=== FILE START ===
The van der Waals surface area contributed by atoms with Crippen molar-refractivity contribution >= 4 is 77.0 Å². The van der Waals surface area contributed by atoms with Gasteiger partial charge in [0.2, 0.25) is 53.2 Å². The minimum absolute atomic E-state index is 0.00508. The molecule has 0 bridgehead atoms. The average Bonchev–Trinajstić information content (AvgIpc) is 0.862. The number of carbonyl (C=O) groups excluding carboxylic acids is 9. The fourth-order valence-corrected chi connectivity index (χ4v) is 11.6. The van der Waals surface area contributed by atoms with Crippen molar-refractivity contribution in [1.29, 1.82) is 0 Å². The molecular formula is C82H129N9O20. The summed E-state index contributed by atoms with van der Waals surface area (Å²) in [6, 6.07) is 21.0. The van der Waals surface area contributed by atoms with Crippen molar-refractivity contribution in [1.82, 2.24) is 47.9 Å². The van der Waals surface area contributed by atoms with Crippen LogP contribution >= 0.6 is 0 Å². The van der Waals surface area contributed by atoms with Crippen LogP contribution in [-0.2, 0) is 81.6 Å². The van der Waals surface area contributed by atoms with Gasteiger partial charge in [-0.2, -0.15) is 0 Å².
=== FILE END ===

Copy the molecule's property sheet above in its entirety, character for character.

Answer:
The van der Waals surface area contributed by atoms with Crippen molar-refractivity contribution >= 4 is 77.0 Å². The van der Waals surface area contributed by atoms with Gasteiger partial charge in [0.2, 0.25) is 53.2 Å². The minimum absolute atomic E-state index is 0.00508. The molecule has 0 bridgehead atoms. The average Bonchev–Trinajstić information content (AvgIpc) is 0.862. The number of carbonyl (C=O) groups excluding carboxylic acids is 9. The fourth-order valence-corrected chi connectivity index (χ4v) is 11.6. The van der Waals surface area contributed by atoms with Crippen molar-refractivity contribution in [1.29, 1.82) is 0 Å². The molecular formula is C82H129N9O20. The summed E-state index contributed by atoms with van der Waals surface area (Å²) in [6, 6.07) is 21.0. The van der Waals surface area contributed by atoms with Crippen molar-refractivity contribution in [1.82, 2.24) is 47.9 Å². The van der Waals surface area contributed by atoms with Crippen LogP contribution >= 0.6 is 0 Å². The van der Waals surface area contributed by atoms with Crippen LogP contribution in [-0.2, 0) is 81.6 Å². The van der Waals surface area contributed by atoms with Gasteiger partial charge in [-0.2, -0.15) is 0 Å².